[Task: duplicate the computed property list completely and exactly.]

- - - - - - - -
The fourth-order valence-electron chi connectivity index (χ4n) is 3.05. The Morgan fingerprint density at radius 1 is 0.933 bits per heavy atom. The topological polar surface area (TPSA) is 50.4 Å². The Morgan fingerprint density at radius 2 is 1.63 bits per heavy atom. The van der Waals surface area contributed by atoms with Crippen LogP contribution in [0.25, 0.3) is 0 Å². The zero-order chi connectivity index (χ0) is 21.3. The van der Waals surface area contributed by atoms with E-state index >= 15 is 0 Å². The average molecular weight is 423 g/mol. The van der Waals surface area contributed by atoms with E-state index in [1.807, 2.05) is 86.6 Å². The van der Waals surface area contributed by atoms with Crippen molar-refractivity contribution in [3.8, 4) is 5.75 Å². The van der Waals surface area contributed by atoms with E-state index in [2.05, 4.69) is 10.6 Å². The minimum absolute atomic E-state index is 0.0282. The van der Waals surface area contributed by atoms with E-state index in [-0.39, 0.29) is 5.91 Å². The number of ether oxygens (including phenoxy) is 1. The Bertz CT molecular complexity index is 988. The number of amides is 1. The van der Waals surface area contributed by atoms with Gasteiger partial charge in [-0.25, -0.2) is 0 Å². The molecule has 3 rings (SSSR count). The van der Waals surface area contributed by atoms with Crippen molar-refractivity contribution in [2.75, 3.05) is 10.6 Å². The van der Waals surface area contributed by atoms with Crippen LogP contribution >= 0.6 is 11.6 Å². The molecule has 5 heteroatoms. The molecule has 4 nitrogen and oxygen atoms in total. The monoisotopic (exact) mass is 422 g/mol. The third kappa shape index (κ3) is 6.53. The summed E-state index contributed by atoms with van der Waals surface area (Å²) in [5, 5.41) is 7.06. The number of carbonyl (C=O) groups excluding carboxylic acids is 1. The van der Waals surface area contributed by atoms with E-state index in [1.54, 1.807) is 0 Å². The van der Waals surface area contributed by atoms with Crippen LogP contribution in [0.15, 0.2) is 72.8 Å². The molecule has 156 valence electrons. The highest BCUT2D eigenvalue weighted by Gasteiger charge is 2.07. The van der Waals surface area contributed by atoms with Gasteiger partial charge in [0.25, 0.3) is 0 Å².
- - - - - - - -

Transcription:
The fourth-order valence-electron chi connectivity index (χ4n) is 3.05. The Morgan fingerprint density at radius 1 is 0.933 bits per heavy atom. The topological polar surface area (TPSA) is 50.4 Å². The Morgan fingerprint density at radius 2 is 1.63 bits per heavy atom. The van der Waals surface area contributed by atoms with Crippen LogP contribution in [0.25, 0.3) is 0 Å². The zero-order chi connectivity index (χ0) is 21.3. The van der Waals surface area contributed by atoms with E-state index >= 15 is 0 Å². The average molecular weight is 423 g/mol. The van der Waals surface area contributed by atoms with E-state index in [1.807, 2.05) is 86.6 Å². The van der Waals surface area contributed by atoms with Crippen molar-refractivity contribution in [3.8, 4) is 5.75 Å². The van der Waals surface area contributed by atoms with E-state index in [2.05, 4.69) is 10.6 Å². The minimum absolute atomic E-state index is 0.0282. The van der Waals surface area contributed by atoms with E-state index in [-0.39, 0.29) is 5.91 Å². The number of ether oxygens (including phenoxy) is 1. The Bertz CT molecular complexity index is 988. The number of amides is 1. The van der Waals surface area contributed by atoms with Gasteiger partial charge in [-0.25, -0.2) is 0 Å². The molecule has 3 rings (SSSR count). The van der Waals surface area contributed by atoms with Crippen molar-refractivity contribution in [2.75, 3.05) is 10.6 Å². The van der Waals surface area contributed by atoms with Crippen LogP contribution >= 0.6 is 11.6 Å². The molecule has 5 heteroatoms. The molecule has 4 nitrogen and oxygen atoms in total. The monoisotopic (exact) mass is 422 g/mol. The third kappa shape index (κ3) is 6.53. The summed E-state index contributed by atoms with van der Waals surface area (Å²) in [5, 5.41) is 7.06. The number of carbonyl (C=O) groups excluding carboxylic acids is 1. The van der Waals surface area contributed by atoms with E-state index in [1.54, 1.807) is 0 Å². The van der Waals surface area contributed by atoms with Crippen LogP contribution in [0.15, 0.2) is 72.8 Å². The molecule has 156 valence electrons. The highest BCUT2D eigenvalue weighted by Gasteiger charge is 2.07. The van der Waals surface area contributed by atoms with Gasteiger partial charge in [0.25, 0.3) is 0 Å².